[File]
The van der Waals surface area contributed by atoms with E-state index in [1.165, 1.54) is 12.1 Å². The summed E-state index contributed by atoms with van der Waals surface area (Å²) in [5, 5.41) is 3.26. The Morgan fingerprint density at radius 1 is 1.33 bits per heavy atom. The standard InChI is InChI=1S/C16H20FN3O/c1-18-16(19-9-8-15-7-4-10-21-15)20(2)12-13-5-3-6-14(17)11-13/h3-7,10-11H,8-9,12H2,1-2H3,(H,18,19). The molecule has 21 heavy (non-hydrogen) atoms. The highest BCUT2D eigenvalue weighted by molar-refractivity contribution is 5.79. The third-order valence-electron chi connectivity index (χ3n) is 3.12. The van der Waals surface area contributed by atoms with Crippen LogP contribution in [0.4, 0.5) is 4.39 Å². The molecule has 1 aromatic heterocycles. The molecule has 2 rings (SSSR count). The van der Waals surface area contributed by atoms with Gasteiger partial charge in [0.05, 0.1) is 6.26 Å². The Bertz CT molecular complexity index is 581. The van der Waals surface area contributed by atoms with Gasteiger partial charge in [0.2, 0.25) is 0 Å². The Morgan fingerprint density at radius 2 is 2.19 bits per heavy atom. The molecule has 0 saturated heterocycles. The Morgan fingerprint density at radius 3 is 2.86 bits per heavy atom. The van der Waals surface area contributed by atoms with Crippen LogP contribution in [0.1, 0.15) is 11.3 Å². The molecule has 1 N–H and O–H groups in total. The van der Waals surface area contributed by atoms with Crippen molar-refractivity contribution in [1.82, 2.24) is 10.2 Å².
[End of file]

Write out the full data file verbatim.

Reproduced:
The van der Waals surface area contributed by atoms with E-state index in [1.165, 1.54) is 12.1 Å². The summed E-state index contributed by atoms with van der Waals surface area (Å²) in [5, 5.41) is 3.26. The Morgan fingerprint density at radius 1 is 1.33 bits per heavy atom. The standard InChI is InChI=1S/C16H20FN3O/c1-18-16(19-9-8-15-7-4-10-21-15)20(2)12-13-5-3-6-14(17)11-13/h3-7,10-11H,8-9,12H2,1-2H3,(H,18,19). The molecule has 21 heavy (non-hydrogen) atoms. The highest BCUT2D eigenvalue weighted by molar-refractivity contribution is 5.79. The third-order valence-electron chi connectivity index (χ3n) is 3.12. The van der Waals surface area contributed by atoms with Crippen LogP contribution in [0.4, 0.5) is 4.39 Å². The molecule has 1 aromatic heterocycles. The molecule has 2 rings (SSSR count). The van der Waals surface area contributed by atoms with Gasteiger partial charge in [0.05, 0.1) is 6.26 Å². The Bertz CT molecular complexity index is 581. The van der Waals surface area contributed by atoms with Gasteiger partial charge in [0.2, 0.25) is 0 Å². The Morgan fingerprint density at radius 2 is 2.19 bits per heavy atom. The molecule has 0 saturated heterocycles. The Morgan fingerprint density at radius 3 is 2.86 bits per heavy atom. The van der Waals surface area contributed by atoms with Crippen LogP contribution in [0.1, 0.15) is 11.3 Å². The molecule has 1 N–H and O–H groups in total. The van der Waals surface area contributed by atoms with Crippen molar-refractivity contribution in [1.82, 2.24) is 10.2 Å².